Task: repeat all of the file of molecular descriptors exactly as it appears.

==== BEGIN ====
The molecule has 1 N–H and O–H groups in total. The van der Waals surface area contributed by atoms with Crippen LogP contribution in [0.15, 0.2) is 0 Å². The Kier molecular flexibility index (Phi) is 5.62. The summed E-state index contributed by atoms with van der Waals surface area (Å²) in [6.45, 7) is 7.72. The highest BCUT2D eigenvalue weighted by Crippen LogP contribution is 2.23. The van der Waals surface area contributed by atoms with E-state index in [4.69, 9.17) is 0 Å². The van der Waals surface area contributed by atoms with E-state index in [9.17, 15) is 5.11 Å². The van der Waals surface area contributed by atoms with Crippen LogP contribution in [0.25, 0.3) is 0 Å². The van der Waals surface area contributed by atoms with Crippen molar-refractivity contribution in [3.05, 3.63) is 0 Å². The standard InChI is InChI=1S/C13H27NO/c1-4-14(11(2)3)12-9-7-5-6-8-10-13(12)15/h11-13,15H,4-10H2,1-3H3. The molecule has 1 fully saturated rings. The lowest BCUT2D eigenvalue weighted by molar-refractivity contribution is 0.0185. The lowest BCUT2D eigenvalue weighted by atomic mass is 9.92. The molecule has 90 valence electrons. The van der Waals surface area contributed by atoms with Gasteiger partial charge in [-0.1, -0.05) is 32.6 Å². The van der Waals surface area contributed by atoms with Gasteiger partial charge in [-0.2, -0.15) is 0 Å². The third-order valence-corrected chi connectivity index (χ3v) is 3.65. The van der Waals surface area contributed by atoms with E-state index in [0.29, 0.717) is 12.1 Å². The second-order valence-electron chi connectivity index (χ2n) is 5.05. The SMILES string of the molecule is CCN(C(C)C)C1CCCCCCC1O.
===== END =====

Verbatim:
The molecule has 1 N–H and O–H groups in total. The van der Waals surface area contributed by atoms with Crippen LogP contribution in [0.15, 0.2) is 0 Å². The Kier molecular flexibility index (Phi) is 5.62. The summed E-state index contributed by atoms with van der Waals surface area (Å²) in [6.45, 7) is 7.72. The highest BCUT2D eigenvalue weighted by Crippen LogP contribution is 2.23. The van der Waals surface area contributed by atoms with E-state index in [4.69, 9.17) is 0 Å². The van der Waals surface area contributed by atoms with E-state index in [9.17, 15) is 5.11 Å². The van der Waals surface area contributed by atoms with Crippen LogP contribution in [0.25, 0.3) is 0 Å². The van der Waals surface area contributed by atoms with Crippen molar-refractivity contribution in [3.05, 3.63) is 0 Å². The standard InChI is InChI=1S/C13H27NO/c1-4-14(11(2)3)12-9-7-5-6-8-10-13(12)15/h11-13,15H,4-10H2,1-3H3. The molecule has 1 fully saturated rings. The lowest BCUT2D eigenvalue weighted by molar-refractivity contribution is 0.0185. The lowest BCUT2D eigenvalue weighted by atomic mass is 9.92. The molecule has 90 valence electrons. The van der Waals surface area contributed by atoms with Gasteiger partial charge in [-0.1, -0.05) is 32.6 Å². The van der Waals surface area contributed by atoms with Gasteiger partial charge in [-0.2, -0.15) is 0 Å². The third-order valence-corrected chi connectivity index (χ3v) is 3.65. The van der Waals surface area contributed by atoms with E-state index in [0.29, 0.717) is 12.1 Å². The second-order valence-electron chi connectivity index (χ2n) is 5.05. The SMILES string of the molecule is CCN(C(C)C)C1CCCCCCC1O.